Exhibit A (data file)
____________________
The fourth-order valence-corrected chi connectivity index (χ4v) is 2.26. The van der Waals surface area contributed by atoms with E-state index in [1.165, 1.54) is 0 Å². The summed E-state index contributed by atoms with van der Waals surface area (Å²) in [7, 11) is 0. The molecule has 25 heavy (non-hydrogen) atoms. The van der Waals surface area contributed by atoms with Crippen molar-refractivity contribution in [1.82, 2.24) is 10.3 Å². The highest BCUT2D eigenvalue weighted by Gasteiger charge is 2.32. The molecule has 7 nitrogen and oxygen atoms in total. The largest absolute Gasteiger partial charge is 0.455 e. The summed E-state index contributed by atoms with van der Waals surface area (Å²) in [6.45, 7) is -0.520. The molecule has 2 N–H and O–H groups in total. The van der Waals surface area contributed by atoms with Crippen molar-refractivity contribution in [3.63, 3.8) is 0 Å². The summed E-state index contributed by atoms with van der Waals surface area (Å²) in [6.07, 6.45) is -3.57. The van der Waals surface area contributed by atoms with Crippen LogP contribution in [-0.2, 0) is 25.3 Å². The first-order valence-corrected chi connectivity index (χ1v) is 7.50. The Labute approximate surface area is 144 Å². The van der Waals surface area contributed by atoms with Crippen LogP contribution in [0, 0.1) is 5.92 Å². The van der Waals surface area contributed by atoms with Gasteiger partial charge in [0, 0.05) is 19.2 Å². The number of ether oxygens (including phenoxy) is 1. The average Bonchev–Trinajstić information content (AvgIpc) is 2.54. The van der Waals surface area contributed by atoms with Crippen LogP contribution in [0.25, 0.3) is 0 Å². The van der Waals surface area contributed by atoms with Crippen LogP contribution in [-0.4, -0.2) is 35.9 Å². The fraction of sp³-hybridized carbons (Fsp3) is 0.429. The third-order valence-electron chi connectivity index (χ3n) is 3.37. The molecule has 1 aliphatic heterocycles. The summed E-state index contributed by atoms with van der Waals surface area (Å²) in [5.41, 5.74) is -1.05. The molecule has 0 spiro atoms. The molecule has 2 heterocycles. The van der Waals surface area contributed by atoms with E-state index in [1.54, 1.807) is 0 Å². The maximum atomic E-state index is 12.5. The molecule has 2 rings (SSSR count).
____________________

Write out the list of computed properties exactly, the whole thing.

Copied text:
The fourth-order valence-corrected chi connectivity index (χ4v) is 2.26. The van der Waals surface area contributed by atoms with E-state index in [1.165, 1.54) is 0 Å². The summed E-state index contributed by atoms with van der Waals surface area (Å²) in [7, 11) is 0. The molecule has 25 heavy (non-hydrogen) atoms. The van der Waals surface area contributed by atoms with Crippen molar-refractivity contribution in [1.82, 2.24) is 10.3 Å². The highest BCUT2D eigenvalue weighted by Gasteiger charge is 2.32. The molecule has 7 nitrogen and oxygen atoms in total. The largest absolute Gasteiger partial charge is 0.455 e. The summed E-state index contributed by atoms with van der Waals surface area (Å²) in [6.45, 7) is -0.520. The molecule has 2 N–H and O–H groups in total. The van der Waals surface area contributed by atoms with Crippen molar-refractivity contribution in [3.63, 3.8) is 0 Å². The summed E-state index contributed by atoms with van der Waals surface area (Å²) in [6.07, 6.45) is -3.57. The van der Waals surface area contributed by atoms with Crippen LogP contribution in [-0.2, 0) is 25.3 Å². The first-order valence-corrected chi connectivity index (χ1v) is 7.50. The Labute approximate surface area is 144 Å². The van der Waals surface area contributed by atoms with Crippen LogP contribution in [0, 0.1) is 5.92 Å². The van der Waals surface area contributed by atoms with Gasteiger partial charge in [0, 0.05) is 19.2 Å². The number of ether oxygens (including phenoxy) is 1. The average Bonchev–Trinajstić information content (AvgIpc) is 2.54. The van der Waals surface area contributed by atoms with Crippen LogP contribution in [0.25, 0.3) is 0 Å². The van der Waals surface area contributed by atoms with Crippen LogP contribution in [-0.4, -0.2) is 35.9 Å². The fraction of sp³-hybridized carbons (Fsp3) is 0.429. The third-order valence-electron chi connectivity index (χ3n) is 3.37. The molecule has 1 aliphatic heterocycles. The summed E-state index contributed by atoms with van der Waals surface area (Å²) in [5.41, 5.74) is -1.05. The molecule has 0 spiro atoms. The molecule has 2 heterocycles. The van der Waals surface area contributed by atoms with E-state index in [1.54, 1.807) is 0 Å². The maximum atomic E-state index is 12.5. The molecule has 2 rings (SSSR count).